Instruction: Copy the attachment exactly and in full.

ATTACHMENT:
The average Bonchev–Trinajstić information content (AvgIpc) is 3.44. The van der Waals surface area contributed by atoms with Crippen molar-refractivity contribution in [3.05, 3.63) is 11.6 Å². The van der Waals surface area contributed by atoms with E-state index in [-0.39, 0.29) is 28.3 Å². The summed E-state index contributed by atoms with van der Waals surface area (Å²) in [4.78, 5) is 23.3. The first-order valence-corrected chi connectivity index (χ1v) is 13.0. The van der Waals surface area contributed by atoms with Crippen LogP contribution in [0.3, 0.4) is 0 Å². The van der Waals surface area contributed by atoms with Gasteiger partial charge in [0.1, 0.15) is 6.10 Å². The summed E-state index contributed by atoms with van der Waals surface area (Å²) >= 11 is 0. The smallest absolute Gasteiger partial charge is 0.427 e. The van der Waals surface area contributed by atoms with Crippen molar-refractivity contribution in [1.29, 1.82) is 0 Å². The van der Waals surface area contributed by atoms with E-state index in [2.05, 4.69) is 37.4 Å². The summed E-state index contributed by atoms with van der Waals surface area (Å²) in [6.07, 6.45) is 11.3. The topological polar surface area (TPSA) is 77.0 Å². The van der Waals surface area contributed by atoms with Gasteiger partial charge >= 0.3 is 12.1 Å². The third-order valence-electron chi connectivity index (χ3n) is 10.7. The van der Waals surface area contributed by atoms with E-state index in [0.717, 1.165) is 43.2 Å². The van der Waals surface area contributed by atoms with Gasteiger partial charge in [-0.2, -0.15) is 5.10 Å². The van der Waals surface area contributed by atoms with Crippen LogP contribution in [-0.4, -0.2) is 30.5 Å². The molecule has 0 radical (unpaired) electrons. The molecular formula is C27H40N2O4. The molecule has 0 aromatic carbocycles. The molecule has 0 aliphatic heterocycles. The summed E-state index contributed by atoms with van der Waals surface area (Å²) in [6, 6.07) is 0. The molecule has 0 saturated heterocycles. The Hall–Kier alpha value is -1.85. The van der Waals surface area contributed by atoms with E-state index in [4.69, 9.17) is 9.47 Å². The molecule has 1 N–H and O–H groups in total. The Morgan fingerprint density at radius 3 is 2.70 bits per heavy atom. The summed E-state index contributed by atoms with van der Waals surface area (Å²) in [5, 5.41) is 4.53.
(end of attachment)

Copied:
The average Bonchev–Trinajstić information content (AvgIpc) is 3.44. The van der Waals surface area contributed by atoms with Crippen molar-refractivity contribution in [3.05, 3.63) is 11.6 Å². The van der Waals surface area contributed by atoms with E-state index in [-0.39, 0.29) is 28.3 Å². The summed E-state index contributed by atoms with van der Waals surface area (Å²) in [4.78, 5) is 23.3. The first-order valence-corrected chi connectivity index (χ1v) is 13.0. The van der Waals surface area contributed by atoms with Crippen LogP contribution in [0.3, 0.4) is 0 Å². The van der Waals surface area contributed by atoms with Gasteiger partial charge in [0.1, 0.15) is 6.10 Å². The summed E-state index contributed by atoms with van der Waals surface area (Å²) >= 11 is 0. The smallest absolute Gasteiger partial charge is 0.427 e. The van der Waals surface area contributed by atoms with Crippen molar-refractivity contribution in [1.29, 1.82) is 0 Å². The van der Waals surface area contributed by atoms with E-state index in [2.05, 4.69) is 37.4 Å². The summed E-state index contributed by atoms with van der Waals surface area (Å²) in [6.07, 6.45) is 11.3. The topological polar surface area (TPSA) is 77.0 Å². The van der Waals surface area contributed by atoms with Gasteiger partial charge >= 0.3 is 12.1 Å². The third-order valence-electron chi connectivity index (χ3n) is 10.7. The van der Waals surface area contributed by atoms with E-state index in [0.717, 1.165) is 43.2 Å². The van der Waals surface area contributed by atoms with Gasteiger partial charge in [-0.2, -0.15) is 5.10 Å². The van der Waals surface area contributed by atoms with Crippen LogP contribution in [-0.4, -0.2) is 30.5 Å². The molecule has 0 radical (unpaired) electrons. The molecular formula is C27H40N2O4. The molecule has 0 aromatic carbocycles. The molecule has 0 aliphatic heterocycles. The summed E-state index contributed by atoms with van der Waals surface area (Å²) in [6, 6.07) is 0. The molecule has 0 saturated heterocycles. The Hall–Kier alpha value is -1.85. The van der Waals surface area contributed by atoms with E-state index in [4.69, 9.17) is 9.47 Å². The molecule has 1 N–H and O–H groups in total. The Morgan fingerprint density at radius 3 is 2.70 bits per heavy atom. The summed E-state index contributed by atoms with van der Waals surface area (Å²) in [5, 5.41) is 4.53.